Philippines summons China diplomat over 'aggressive' actions in South China Sea
Philippines summons China diplomat over 'aggressive' actions in South China Sea
Philippines summons China diplomat over 'aggressive' actions in South China Sea
by DZRH News06 March 2024
Philippine Coast Guard personnel inspect the hull of the ship during a collision incident between the Philippine Coast Guard vessel BRP Sindangan and a Chinese Coast Guard ship in the disputed South China Sea, March 5, 2024. Philippine Coast Guard/Handout via REUTERS

By Bernard Orr, Liz Lee and Karen Lema

BEIJING/MANILA (Reuters) -The Philippines summoned China's deputy chief of mission in Manila on Tuesday to protest at what it called "aggressive actions" by Chinese naval forces against a resupply mission for Filipino troops stationed on a South China Sea shoal.

Manila's South China Sea task force said Philippine vessels carrying out the routine mission to the Second Thomas Shoal were "harassed (and) blocked" by Chinese maritime militia and coast guard ships on Tuesday.

Chinese coast guard ships fired water cannon, shattering the windshield of one of the resupply boats and causing minor injuries to at least four crew members, the task force said.


Their "reckless" and "illegal" actions also led to a collision between a Chinese and Philippine ship, with the latter sustaining minor structural damage, Manila's coast guard spokesperson said separately.

The Philippine foreign ministry said it had summoned the Chinese diplomat on Tuesday to convey its protest and to demand that Chinese vessels immediately leave the vicinity of the Second Thomas Shoal, which Manila calls Ayungin.

"China's interference with the Philippines' routine and lawful activities in its own exclusive economic zone is unacceptable," the ministry said in a statement. "China's actions in Ayungin Shoal infringes upon the Philippines' sovereign rights and jurisdiction."

China laid the blame on Manila, saying Philippine ships had illegally intruded into waters adjacent to the Second Thomas Shoal - which it calls Renai Reef - so it had to take control measures.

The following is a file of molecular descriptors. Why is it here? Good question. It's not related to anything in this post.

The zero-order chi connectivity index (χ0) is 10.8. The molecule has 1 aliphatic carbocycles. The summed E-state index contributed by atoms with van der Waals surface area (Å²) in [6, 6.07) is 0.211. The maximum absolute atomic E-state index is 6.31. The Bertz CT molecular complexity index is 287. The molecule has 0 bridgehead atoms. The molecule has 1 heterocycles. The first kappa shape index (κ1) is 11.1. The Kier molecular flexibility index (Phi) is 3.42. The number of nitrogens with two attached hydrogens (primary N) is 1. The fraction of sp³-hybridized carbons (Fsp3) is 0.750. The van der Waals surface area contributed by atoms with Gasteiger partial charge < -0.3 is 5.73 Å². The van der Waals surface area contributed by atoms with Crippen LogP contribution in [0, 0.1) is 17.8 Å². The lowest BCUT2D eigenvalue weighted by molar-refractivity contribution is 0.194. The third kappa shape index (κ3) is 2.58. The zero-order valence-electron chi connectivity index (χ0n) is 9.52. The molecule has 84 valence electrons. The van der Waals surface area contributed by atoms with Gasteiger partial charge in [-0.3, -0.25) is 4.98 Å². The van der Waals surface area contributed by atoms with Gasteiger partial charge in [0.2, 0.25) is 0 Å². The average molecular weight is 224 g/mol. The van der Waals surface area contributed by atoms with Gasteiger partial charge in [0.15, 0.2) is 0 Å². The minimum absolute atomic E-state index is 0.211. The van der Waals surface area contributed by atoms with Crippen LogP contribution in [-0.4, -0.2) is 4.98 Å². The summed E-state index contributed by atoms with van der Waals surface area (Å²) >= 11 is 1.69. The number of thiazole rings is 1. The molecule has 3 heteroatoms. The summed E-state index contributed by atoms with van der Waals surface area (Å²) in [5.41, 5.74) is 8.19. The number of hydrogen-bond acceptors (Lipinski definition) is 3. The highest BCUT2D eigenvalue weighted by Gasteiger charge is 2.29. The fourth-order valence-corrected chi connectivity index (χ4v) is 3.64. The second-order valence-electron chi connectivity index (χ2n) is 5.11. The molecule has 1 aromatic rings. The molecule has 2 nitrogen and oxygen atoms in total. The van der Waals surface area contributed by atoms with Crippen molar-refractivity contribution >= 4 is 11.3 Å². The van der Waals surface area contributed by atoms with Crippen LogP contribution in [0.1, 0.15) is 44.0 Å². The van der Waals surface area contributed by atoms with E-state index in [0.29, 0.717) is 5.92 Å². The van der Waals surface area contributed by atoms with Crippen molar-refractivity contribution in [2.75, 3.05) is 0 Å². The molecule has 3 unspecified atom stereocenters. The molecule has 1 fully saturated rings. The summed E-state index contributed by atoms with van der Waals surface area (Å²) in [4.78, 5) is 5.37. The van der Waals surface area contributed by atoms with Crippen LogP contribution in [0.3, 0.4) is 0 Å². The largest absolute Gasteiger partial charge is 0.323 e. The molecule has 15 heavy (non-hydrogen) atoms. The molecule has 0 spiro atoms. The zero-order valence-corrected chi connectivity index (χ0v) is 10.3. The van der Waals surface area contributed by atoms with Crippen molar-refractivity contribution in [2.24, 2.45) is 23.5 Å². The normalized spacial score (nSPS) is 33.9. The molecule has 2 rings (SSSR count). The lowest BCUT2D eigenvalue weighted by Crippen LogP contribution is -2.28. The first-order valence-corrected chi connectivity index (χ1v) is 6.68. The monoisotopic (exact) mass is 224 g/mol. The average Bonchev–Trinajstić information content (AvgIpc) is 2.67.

The Chinese action was also condemned by the United States, Philippines' defence treaty ally.

State Department spokesperson Matthew Miller said the actions were "provocative" and showed "a reckless disregard by the PRC for the safety of Filipinos and also for international law", referring to the People's Republic of China.

Miller, at a press briefing, said the U.S.-Philippines Mutual Defense Treaty, which requires Washington to support Manila in the event of an attack, extends to armed attacks on Philippine vessels anywhere in the South China Sea, but declined to say whether the treaty could be triggered by the latest incident.

"I will just say that the United States stands with our Philippine allies in the face of these dangerous and unlawful actions," Miller said.



The shoal is home to a small number of Filipino troops stationed on a rusting warship which Manila grounded there in 1999 to reinforce sovereignty claims.

China claims almost the entire South China Sea, which includes the Second Thomas Shoal, and has deployed vessels to patrol the disputed atoll which lies within the Philippines' EEZ.

Tuesday's incident was the latest in a series of maritime run-ins between the Philippines and China, which have been locked in a territorial dispute in the South China Sea despite a 2016 ruling by the Permanent Court of Arbitration which found that China's claims had no legal basis. Beijing rejects that ruling.


The Philippine task force said Beijing's "unprovoked acts of coercion and dangerous manoeuvres" put "into question the sincerity of its calls for peaceful dialogue and lessening of tensions".

Chinese Foreign Ministry spokesperson Mao Ning told a press conference in Beijing the operation was "professional and restrained, reasonable and lawful".

"China once again urges the Philippine side to stop maritime violations and provocations and refrain from taking any actions that may complicate the maritime situation," Mao said.

Philippine President Ferdinand Marcos Jr said at a forum in Australia on Monday that his country would cooperate in talks with China but it would push back when its sovereignty and maritime rights are ignored.


In a departure from his predecessor Rodrigo Duterte's pro-China stance, Marcos has accused Beijing of aggression in the Philippines' exclusive economic zone, including the use of water cannon, "military-grade" lasers and collision tactics to drive away Philippine vessels.

"Peace and stability cannot be achieved without due regard for the legitimate, well-established, and legally settled rights of others," the Philippine task force said.

(Reporting by Bernard Orr and Shanghai newsroom and Karen Lema in Manila; additional reporting by Simon Lewis in Washington; Editing by Kim Coghill, Angus MacSwan and Alison Williams)

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